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Dec 122012

Setting an archive size limit is something that has been in Enterprise Vault for many versions now, but do people use it? In days gone by (okay only 6-ish years ago) when I supporting production Microsoft Exchange servers they ALWAYS had mailbox size limits in place. Not specifically to ‘cripple’ users ability to manage their emails, but more specifically to stop a few different things:

* Spinning messages – with the variety of versions of Exchange and other messaging systems at the time it wasn’t unheard of to get a message spinning out of control, bloating the size of a mailbox, and if unrestricted it would eventually consume all the disk space on the drive that the information store lived on.

* Silly users – this is the special group of people who would send 30 Mb+ email attachments to other people… multiple times a day. It’s the special group of people who would try to send a 600 Mb PST file to their secretary.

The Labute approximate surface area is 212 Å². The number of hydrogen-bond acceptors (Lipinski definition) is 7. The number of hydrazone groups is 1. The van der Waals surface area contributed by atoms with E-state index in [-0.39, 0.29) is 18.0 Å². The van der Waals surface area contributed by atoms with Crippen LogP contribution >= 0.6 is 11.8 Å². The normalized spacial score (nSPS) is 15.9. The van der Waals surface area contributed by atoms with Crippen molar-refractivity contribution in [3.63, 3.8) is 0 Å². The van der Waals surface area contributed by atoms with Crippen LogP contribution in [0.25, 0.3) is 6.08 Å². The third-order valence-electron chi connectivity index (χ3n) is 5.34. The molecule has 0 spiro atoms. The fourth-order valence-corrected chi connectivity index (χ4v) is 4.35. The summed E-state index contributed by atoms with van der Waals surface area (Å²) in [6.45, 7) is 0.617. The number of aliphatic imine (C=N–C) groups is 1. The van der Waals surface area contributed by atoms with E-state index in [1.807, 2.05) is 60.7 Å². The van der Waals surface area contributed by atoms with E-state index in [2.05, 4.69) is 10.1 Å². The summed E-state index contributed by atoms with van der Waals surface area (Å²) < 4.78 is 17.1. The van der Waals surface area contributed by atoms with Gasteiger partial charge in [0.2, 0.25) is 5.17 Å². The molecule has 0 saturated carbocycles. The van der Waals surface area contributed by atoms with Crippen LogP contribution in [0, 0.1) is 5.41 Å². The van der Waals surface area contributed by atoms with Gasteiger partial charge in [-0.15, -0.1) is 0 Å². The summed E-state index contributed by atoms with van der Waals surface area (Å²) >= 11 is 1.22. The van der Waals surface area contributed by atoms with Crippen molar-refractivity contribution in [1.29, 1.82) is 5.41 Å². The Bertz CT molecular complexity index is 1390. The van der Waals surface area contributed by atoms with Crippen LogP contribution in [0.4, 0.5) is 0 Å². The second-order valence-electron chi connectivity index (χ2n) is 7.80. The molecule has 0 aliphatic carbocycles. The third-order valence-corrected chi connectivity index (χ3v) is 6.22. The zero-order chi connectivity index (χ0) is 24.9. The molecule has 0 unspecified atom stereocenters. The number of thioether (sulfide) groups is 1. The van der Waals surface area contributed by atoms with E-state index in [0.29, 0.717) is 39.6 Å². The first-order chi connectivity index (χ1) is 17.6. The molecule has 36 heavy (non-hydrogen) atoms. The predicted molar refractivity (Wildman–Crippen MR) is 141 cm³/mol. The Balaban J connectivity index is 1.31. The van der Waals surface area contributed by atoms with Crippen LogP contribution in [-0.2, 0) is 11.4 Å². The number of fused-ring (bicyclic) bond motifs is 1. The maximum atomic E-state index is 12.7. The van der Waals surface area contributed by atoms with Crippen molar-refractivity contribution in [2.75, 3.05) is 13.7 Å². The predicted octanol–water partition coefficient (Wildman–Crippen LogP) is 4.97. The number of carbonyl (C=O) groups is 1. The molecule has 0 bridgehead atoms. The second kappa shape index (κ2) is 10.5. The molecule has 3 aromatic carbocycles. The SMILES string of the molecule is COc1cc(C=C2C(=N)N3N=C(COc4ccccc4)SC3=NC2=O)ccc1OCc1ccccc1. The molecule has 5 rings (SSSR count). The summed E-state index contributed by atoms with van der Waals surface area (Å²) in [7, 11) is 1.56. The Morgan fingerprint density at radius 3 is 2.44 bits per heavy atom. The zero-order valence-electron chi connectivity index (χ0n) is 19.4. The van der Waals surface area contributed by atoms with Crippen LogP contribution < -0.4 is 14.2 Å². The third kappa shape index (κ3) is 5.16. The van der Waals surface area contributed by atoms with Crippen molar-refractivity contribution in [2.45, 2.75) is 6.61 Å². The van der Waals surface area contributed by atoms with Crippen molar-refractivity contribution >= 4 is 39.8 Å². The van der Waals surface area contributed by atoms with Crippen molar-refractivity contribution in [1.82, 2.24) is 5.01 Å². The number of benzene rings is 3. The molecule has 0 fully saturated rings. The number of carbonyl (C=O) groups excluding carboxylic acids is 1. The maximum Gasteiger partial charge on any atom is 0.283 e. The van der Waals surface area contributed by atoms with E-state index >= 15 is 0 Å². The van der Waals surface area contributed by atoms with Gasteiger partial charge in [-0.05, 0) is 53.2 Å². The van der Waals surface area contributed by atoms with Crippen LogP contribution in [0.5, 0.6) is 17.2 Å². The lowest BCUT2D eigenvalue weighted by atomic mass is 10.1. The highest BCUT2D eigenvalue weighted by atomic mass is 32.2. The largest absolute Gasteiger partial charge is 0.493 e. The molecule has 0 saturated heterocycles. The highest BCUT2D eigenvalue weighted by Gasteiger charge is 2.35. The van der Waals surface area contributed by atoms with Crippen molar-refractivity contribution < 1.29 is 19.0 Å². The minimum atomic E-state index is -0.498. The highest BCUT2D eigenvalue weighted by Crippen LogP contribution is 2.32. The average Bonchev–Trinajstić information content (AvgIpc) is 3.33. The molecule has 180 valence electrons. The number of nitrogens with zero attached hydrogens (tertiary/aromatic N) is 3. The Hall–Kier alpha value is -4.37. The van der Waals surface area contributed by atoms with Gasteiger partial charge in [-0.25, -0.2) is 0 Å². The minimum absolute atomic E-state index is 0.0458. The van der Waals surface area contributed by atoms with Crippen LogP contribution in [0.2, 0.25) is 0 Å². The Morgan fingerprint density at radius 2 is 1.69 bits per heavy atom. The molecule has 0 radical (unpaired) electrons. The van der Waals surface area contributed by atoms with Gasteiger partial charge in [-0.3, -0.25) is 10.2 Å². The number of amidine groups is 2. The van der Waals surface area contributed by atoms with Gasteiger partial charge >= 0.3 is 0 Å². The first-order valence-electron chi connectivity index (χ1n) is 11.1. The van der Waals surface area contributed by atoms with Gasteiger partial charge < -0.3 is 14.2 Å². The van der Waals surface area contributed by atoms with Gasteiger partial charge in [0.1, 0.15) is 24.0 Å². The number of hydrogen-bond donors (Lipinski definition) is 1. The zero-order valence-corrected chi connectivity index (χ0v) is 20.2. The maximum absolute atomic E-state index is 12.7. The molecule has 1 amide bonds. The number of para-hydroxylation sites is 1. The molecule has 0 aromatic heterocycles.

* Predicting space usage – with limited maximum sizes it was easy to manage storage.

So with Enterprise Vault being ‘my world’ for the last 6 years or so, I was pleased to learn that it was possible to set archive size limits.. but it’s one of those forgotten about aspects of Enterprise Vault, I think.

I’m a believer in setting ‘some limit’, even if it’s large… very large even. As with Microsoft Exchange it’s not completely unheard of to have the same message archived over and over and over again, causing an archive to bloat over time. (Not at quite the same crazy rate that would happen in Exchange, where a message would spin several times a second – in EV I’ve only ever seen an item be archived once per archiving run, every archiving run).

So, do you set an archive size limit? And if so, what size? If not, why not?


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  One Response to “Do you set an archive size limit?”

  1. I’ve been consulting on EV since 2005. I’ve only set up limits a handful of times, with my current company being one of those. We use it strictly for storage planning and nothing else really. For example; 20,000 users X 4GB with a growth rate of 2% year to year, we know we will need X TB of storage in 5 years. No other “real” reason though, just for storage savings and planning.


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